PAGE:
It would be much better if athletes were the robots that we usually treat them as. If they were nothing more than the lifeless icons that we put into trade machines and fantasy leagues for fun. Assets to be signed, traded and released whenever necessary by front offices. Disposable units of muscle to be yelled at and cheered on by fans whenever they’re on the basketball court and forgotten when they’re off it.
Watching basketball would be easier to deal with if Gordon Hayward’s injury really was as passive and robotic as the injury report made it seem. If all he did was to leave the game with a fractured ankle.
Instead we have the uneasy reality where such a feelingless injury report has a very human story to it. In the place of a cold and unfeeling bot, we have a player who went up for a pass, got tangled up with two opponents, landed wrong on his left ankle, and held his head in shock as he realized that it was twisted in an unnatural angle. The announcer kept shouting “Hayward has broken his leg. Hayward has broken his leg.” Players on the Cavaliers’ bench had to cover their eyes and look away because the injury was so brutal.
LeBron James went to comfort him as he was stretchered off. Later, former Celtic Isaiah Thomas went to him in the locker room as he was evaluated. The crowd was in stunned silence until they gave him a standing ovation as he was wheeled off. Six minutes into a new season and Hayward’s part in it, it seemed, was over.
The beginning of the season is all about hope. Even if we know that the Warriors will win it all at the end, we arrive at the first game in pure child-like happiness. The NBA is back. The fun is back. Everyone has changed teams, the subliminal disses have been sent, and now all the drama and storylines from the offseason gets to be resolved through action. Hayward gets to be part of a team with championship aspirations after years of developing quietly in Utah. This was supposed to be the chapter of his career where he took the next step into being a superstar. It was his coming of age in the limelight.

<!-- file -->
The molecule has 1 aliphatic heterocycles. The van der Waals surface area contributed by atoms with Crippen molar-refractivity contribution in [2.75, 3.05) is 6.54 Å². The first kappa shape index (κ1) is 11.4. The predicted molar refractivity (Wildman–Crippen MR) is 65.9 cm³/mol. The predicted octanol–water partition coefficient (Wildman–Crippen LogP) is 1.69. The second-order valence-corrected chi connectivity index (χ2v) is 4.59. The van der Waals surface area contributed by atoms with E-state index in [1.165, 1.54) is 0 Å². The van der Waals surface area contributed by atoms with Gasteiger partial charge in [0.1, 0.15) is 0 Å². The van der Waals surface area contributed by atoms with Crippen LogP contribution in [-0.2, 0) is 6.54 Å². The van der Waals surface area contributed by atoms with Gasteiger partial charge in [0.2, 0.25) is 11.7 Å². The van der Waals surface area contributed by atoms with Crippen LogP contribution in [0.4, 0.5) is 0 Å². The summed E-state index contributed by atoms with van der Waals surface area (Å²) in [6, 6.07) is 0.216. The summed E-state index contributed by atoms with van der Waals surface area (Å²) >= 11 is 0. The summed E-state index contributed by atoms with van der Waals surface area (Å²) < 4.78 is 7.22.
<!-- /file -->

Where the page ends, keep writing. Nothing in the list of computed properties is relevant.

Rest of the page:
Then the unexpected happened and that hope was gone.
When questioned about his feeling about Hayward’s injury before the Warriors played the Rockets, Steve Kerr said: “It was terrifying. The whole coaches’ office was just devastated watching it. It just shows the fragile nature of what we do.”
The bodies of the athletes are fragile. No matter how much they train and strengthen it, it’s still just a human body with all of the human weaknesses. It breaks very easily. You can maintain it with ice baths, ice and heat packs, tape, bandages, and stretching routines, but that’s all to delay the inevitable. To hold back the disintegration. Because the stress on it from the constant running and jumping is too much for the body not to break down eventually.
Beyond the body, the nature of basketball is also fragile. The perfect conditions are created by the league in conjunction with the referees and players for the sport to thrive. There are certain actions — like C.J. McCollum leaving the bench during a fight in preseason — that are punished severely because they jeopardize player safety. The same is true of the two types of flagrant fouls. This is all to create an environment where the players can play freely and to the best of their abilities without worrying about their health. They need that reckless abandon. Hayward needs to feel confident in jumping for that pass, otherwise the competitive edge of the game would be gone.
So basketball, like all sports, is fragile because it can’t account for freak accidents. There’s nothing you can do about it. The league tries to ensure safety in the chaos of entangled bodies, but it’s never enough. It can’t protect Hayward from landing wrong this one time after doing a jump that he’s done thousands of times before. All of his strength training couldn’t stop his ankle from breaking.
In the blink of an eye, Hayward’s hopes and dreams coming into this season were shattered. Everything he looked forward to was gone from one jump. Now he’s going to have to rebuild himself. Sadly, the game won’t stop or wait for him to do so. It will move on. His team will change their plans to fit the new circumstance, narratives will be reworked and the engine of the game will continue to churn on without him.
In the darkness away from the game, Hayward has to deal with the pain of being away from the sport that he loves. He has to watch others play on TV as he sits with his leg iced and elevated. He has to endure the endless boredom of rehabilitation all while fighting the persistent self-doubt that comes along with being out for such a long time. He will question if he will be as good as he was before the injury, let alone coming back better and stronger. He’s as human as anyone else and these are the consequences of such a long-term injury.
Above all the sporting aspects and what this injury means for the Celtics and the league, it’s just incredibly sad. Hayward should get to determine the trajectory of his story by his play and individual choices, it shouldn’t be snatched away from him like this. He should be the master of his fate. He shouldn’t be worrying about his future on a day of celebration like the opening night of the NBA. That’s he’s deprived of that happiness and hope is absolutely cruel.